The FTC says Walmart has known for many years that scammers use its locations to get money for grandparent, romance, and other scams, but it didn’t properly warn people or train its employees to prevent fraud. According to the FTC, many Walmart locations didn’t display or give people information about potential fraud, which could have stopped them from sending money to a scammer. The company didn’t consistently post warning signs, put out fraud awareness brochures, or use the required money transfer “send” forms with front-page fraud warnings.
For years, according to the FTC, Walmart even looked the other way when scammers picked up money at stores. The FTC says that a single Walmart employee could process hundreds of thousands of dollars of customer financial transactions a day. But for many years, the company didn’t confirm that employees who handle money transfers had the correct — or current — training before they started processing transactions. Walmart employees processed tens of millions of dollars in fraud-related wire transfers annually for many years, according to the FTC.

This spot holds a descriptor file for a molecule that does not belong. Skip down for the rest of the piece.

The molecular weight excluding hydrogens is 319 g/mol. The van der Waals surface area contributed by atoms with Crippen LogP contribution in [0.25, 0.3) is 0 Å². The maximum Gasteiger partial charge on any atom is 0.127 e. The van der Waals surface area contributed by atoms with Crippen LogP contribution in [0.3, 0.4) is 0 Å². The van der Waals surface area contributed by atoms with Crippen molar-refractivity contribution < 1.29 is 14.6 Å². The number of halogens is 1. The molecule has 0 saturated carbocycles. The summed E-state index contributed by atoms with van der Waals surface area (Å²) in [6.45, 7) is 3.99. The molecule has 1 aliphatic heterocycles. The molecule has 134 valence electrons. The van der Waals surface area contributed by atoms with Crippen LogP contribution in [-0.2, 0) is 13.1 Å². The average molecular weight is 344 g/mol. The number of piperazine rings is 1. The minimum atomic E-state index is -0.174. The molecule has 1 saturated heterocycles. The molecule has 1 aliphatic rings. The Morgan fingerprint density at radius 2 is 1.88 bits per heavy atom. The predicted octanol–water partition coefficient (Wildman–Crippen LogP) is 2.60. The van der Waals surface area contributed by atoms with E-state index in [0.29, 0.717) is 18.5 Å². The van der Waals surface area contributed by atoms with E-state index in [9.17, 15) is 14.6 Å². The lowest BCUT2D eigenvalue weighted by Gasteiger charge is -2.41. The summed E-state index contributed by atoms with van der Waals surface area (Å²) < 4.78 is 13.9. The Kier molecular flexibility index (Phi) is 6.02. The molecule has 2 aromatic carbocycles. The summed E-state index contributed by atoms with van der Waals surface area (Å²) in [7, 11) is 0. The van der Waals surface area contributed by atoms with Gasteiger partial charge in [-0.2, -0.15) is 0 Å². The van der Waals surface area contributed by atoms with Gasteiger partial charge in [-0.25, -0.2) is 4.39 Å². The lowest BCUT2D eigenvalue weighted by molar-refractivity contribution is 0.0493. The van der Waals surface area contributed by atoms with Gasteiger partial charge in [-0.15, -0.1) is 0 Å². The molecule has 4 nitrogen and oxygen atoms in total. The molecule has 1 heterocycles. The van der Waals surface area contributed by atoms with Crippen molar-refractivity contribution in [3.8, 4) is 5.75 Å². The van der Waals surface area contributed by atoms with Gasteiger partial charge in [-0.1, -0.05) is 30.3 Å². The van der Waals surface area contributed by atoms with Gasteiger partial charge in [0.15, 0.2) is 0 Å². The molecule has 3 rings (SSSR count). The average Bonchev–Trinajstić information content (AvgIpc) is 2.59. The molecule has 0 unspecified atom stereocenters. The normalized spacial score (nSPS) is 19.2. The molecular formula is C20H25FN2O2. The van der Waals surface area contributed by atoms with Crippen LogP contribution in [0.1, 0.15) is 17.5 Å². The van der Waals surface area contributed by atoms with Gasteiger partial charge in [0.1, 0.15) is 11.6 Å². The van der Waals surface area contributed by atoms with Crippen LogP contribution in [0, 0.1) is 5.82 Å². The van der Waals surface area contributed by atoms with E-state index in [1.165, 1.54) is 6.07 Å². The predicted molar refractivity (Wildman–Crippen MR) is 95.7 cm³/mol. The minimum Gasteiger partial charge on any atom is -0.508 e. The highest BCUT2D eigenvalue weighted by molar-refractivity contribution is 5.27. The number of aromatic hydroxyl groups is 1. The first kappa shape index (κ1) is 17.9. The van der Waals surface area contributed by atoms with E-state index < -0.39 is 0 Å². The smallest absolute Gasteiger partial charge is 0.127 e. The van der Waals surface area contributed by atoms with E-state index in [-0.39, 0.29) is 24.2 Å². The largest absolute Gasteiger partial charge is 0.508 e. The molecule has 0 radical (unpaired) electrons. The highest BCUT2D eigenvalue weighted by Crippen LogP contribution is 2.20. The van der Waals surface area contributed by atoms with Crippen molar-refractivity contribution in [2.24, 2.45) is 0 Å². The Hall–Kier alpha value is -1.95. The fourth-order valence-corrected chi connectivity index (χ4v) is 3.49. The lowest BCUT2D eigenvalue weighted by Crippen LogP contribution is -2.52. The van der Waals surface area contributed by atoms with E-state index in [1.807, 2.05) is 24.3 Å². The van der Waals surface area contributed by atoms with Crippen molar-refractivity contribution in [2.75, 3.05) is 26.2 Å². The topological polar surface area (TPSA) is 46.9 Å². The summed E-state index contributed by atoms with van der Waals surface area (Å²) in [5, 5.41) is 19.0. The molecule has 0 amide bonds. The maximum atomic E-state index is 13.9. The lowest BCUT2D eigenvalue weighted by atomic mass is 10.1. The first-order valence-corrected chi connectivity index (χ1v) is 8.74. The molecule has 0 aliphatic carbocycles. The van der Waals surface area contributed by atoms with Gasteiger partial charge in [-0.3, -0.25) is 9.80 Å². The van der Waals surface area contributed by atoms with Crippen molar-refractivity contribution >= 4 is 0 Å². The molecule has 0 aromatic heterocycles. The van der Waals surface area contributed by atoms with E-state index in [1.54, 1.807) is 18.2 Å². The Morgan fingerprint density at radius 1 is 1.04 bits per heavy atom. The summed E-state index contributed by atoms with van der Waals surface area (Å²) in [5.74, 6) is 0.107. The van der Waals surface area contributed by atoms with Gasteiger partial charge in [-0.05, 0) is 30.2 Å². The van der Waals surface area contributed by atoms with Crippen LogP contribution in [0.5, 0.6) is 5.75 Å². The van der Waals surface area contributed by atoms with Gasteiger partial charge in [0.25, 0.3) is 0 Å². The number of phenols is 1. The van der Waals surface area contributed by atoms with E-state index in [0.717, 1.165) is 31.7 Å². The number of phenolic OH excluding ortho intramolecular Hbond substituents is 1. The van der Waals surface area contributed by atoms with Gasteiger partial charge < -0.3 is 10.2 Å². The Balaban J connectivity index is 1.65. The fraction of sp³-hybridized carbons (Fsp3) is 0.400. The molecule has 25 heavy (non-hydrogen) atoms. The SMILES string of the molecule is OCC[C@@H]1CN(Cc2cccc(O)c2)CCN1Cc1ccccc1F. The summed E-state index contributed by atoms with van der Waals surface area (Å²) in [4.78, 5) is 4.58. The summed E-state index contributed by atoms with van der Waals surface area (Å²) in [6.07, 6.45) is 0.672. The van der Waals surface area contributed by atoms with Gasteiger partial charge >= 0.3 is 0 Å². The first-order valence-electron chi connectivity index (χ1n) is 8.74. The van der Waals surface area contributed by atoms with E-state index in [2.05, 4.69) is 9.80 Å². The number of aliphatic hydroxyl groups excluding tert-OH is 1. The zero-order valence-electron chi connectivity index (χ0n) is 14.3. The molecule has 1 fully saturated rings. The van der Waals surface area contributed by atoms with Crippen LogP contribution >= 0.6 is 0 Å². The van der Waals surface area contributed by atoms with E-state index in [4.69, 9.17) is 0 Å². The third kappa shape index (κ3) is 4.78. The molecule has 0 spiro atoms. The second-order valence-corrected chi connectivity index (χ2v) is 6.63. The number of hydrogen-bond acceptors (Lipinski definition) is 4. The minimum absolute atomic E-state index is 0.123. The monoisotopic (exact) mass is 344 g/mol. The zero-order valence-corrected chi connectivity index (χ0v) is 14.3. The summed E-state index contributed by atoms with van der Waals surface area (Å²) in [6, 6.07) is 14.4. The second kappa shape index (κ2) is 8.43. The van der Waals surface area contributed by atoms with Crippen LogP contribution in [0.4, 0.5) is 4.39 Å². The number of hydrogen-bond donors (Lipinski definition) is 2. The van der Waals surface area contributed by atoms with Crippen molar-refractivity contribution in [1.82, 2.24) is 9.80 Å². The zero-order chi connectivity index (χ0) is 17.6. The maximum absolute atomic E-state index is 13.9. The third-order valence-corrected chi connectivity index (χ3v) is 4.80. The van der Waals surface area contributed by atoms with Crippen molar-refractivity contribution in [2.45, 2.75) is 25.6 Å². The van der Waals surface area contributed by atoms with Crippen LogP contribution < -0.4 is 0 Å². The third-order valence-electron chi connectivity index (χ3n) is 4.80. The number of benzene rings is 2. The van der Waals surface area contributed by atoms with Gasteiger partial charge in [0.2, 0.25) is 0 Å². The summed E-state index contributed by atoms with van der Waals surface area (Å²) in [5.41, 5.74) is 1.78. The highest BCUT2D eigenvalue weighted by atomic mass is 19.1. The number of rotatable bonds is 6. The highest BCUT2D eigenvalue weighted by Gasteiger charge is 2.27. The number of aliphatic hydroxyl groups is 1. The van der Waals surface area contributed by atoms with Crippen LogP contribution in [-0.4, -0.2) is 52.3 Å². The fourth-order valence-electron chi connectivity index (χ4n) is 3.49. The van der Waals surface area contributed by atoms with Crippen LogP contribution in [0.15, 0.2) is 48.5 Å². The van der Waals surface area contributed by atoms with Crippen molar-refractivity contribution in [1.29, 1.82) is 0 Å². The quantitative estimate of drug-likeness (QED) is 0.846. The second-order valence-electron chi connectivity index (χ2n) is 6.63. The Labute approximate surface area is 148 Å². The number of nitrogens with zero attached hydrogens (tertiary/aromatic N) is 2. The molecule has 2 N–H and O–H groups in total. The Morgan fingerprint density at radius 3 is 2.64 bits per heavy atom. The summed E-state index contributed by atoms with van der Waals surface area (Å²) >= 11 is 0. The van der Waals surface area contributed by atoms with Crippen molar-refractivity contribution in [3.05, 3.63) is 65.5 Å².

That’s why the FTC is asking the court to order Walmart to return money to people who were scammed, pay civil penalties, and stop violating the Telemarketing Sales Rule and FTC Act.
To protect against wire transfer fraud
- Never wire money to anyone who claims to be a from a government agency like the IRS, SSA, or Customs and Border Patrol.
- Don’t wire money to a stranger or someone you haven’t met in person, no matter what reason they give.
- Never wire money to someone who tries to sell you something over the phone. It’s illegal for a telemarketer to ask you to pay with a wire transfer.
If a scammer asked you to wire money, tell the FTC at ReportFraud.ftc.gov.